Living Well with Recurrent and Metastatic Breast Cancer
Advocacy If you've had breast cancer, the possibility of recurrence and spread of breast cancer stays with you. This is a reality that Kimberly Jewett knows all too well.
Kimberly Jewett was shocked and scared when after nearly four years cancer free, she learned her breast cancer had returned as metastatic breast cancer (MBC), meaning it had spread outside of the breast tissue. Facing uncertainty and unsure of what her next step should be, Jewett, like many patients, turned to the internet to explore her options and find support. While she discovered a wealth of information, it quickly became overwhelming. To learn more about Jewett’s experiences with metastatic breast cancer, we asked her some questions about how she learned more about her diagnosis and found strength throughout her journey.
Mediaplanet: Being a two time survivor, what advice would you give to someone facing a metastatic breast cancer (MBC) diagnosis?
Kimberly Jewett: It is so important that when someone is diagnosed with breast cancer, and especially metastatic breast cancer, that they never let the diagnosis define them. Rather, they should strive to let it inspire and empower them to live their lives to the fullest. By surrounding themselves with loving, positive people, they can draw on the support of their loved ones to get them through this difficult time.
MP: How important is it to have information about MBC at your fingertips?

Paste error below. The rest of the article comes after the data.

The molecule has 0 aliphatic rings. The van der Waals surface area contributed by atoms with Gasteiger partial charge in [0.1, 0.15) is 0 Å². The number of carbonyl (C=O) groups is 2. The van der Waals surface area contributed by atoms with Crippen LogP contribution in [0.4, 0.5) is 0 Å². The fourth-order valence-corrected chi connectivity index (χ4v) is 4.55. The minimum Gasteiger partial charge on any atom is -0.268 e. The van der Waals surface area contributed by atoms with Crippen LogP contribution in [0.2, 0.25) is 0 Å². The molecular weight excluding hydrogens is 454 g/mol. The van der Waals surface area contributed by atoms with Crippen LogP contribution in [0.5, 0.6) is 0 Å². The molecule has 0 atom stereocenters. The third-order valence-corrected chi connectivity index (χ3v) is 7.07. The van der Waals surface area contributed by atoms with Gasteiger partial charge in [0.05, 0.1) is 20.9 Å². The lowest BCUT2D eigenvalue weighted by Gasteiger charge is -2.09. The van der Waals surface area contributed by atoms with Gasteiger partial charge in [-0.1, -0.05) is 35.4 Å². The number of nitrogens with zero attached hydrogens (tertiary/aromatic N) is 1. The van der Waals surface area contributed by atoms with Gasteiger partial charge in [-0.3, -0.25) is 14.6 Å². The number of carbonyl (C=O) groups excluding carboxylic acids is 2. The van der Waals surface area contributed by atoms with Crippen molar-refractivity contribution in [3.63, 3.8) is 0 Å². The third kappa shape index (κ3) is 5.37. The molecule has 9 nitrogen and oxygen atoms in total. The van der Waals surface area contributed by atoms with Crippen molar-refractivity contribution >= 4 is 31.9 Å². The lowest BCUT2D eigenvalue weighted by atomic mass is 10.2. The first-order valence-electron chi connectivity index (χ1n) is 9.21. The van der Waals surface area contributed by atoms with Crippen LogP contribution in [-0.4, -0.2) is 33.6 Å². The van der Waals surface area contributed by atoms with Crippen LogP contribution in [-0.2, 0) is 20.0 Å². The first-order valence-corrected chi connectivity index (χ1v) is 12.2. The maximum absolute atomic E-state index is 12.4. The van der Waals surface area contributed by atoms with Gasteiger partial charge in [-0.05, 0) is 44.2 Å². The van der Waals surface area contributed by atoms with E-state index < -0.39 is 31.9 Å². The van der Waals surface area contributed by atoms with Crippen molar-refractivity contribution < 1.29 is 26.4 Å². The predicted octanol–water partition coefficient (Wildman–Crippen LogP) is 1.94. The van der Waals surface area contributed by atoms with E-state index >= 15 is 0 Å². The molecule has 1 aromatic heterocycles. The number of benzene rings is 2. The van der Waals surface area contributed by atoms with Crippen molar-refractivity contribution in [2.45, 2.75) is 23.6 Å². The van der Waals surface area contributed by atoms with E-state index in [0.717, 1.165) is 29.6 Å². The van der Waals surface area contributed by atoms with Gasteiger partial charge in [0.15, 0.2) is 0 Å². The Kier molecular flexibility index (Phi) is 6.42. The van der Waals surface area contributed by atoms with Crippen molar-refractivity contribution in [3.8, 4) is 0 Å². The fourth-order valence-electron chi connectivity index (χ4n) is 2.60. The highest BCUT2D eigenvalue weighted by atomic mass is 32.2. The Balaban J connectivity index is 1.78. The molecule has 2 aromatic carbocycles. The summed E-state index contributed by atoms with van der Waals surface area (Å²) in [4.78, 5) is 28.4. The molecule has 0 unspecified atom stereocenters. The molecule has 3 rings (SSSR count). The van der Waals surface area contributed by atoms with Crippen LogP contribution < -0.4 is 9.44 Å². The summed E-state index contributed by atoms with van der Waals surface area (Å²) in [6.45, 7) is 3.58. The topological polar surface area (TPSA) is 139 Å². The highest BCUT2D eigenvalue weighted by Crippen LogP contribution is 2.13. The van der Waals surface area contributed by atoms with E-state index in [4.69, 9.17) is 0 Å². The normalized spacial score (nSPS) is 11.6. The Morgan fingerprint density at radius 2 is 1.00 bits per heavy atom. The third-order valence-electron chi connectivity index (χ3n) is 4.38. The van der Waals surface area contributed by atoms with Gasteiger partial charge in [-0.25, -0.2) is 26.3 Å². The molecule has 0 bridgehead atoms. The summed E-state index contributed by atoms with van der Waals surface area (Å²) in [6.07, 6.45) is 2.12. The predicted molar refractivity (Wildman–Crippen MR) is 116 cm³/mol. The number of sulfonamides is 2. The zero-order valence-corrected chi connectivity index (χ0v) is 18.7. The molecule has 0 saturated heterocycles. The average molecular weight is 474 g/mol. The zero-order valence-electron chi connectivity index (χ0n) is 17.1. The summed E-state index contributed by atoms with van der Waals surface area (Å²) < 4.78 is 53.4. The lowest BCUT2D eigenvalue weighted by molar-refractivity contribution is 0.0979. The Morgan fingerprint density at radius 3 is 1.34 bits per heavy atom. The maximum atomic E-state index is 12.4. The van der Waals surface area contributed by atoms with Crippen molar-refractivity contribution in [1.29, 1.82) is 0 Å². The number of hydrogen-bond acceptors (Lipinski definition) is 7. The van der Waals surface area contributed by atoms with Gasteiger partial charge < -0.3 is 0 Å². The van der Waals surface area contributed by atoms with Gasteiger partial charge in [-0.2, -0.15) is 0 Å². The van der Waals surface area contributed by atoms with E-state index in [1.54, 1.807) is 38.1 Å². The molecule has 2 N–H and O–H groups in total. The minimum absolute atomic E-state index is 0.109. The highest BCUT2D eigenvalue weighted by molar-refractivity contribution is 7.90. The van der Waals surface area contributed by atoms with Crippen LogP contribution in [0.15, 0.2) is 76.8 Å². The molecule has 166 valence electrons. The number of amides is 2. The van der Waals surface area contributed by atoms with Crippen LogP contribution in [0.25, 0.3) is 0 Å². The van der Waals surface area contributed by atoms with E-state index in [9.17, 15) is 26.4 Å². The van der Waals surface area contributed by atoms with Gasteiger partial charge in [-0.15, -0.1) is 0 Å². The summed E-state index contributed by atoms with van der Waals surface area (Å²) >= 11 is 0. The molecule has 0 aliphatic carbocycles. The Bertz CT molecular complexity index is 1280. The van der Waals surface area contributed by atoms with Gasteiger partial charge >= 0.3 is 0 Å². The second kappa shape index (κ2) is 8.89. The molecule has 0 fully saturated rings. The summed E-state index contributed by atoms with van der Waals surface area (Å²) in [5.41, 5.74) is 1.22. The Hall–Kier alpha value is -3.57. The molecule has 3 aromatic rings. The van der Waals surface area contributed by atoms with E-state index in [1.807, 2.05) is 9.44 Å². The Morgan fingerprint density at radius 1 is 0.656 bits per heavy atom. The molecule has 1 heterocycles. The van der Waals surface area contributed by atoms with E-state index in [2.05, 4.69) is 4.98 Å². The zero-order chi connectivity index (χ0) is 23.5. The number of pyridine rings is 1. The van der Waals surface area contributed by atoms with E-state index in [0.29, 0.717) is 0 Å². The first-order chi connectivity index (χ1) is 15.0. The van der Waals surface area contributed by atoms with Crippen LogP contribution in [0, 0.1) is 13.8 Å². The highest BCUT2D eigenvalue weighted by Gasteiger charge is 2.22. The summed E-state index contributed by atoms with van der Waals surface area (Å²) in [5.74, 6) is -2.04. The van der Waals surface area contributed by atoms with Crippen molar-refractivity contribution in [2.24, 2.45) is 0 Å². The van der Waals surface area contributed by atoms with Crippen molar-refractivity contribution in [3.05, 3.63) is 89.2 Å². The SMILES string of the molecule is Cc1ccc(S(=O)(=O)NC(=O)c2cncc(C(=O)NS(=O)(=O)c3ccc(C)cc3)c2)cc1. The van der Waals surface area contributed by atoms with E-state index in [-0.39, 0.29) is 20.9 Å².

KJ: Having access to information about metastatic breast cancer is essential. Information is powerful and can make a most difficult journey easier to bear with knowledge and education. This is part of why it was so important to me to be part of the development of MBC Info Center, an online portal designed to provide many of the valuable resources that are necessary for women with metastatic breast cancer and their families.
MP: Which resources did you depend on when you had questions about your MBC diagnosis?
"It is so important that when someone is diagnosed with breast cancer, and especially metastatic breast cancer, that they never let the diagnosis define them. Rather, they should strive to let it inspire and empower them to live their lives to the fullest."
KJ: I found that the internet was great to connect with other patients like me, and find valuable resources and credible information about my specific disease state. However, when I was diagnosed with metastatic breast cancer, it became more difficult to find information specific to my new needs. The launch of MBC Info Center was an important step in providing access to trusted information that supports the unique needs of women with MBC.
MP: How important is it for women to be their own healthcare advocate?
KJ: One thing I learned during my journey with breast cancer and metastatic breast cancer is that it is extremely important to be your own advocate. Three tips I always give women with breast cancer that I meet are trust what your body is telling you, be aware of yourself, and communicate regularly with your healthcare team.
MP: When you were battling cancer, where did you turn to find hope and strength?
KJ: So many things have given me strength through my best and worst times. I have great faith. I have an amazing family, dear friends , and two children that are the greatest blessings. My children encourage me by telling me how strong I am and how proud they are of me. I also have my story, and the ability to share my story with others and encourage them to be self-advocates gives me strength. This is where I find continued strength to continue my fight.
MP: How do you define courage?
KJ: Courage is looking fear right in the face, and overcoming its adversity.
MP: How have your BC and MBC diagnoses changed your life?
KJ: I would define that with one word. Gratitude. Having cancer twice has allowed me to appreciate and love life every day, to reflect how grateful I am: for each day God gives me, for allowing me to be a mom to my kids, and for being a voice for patients who don't have one today, and for the other patients that are fighting and surviving everyday of their lives.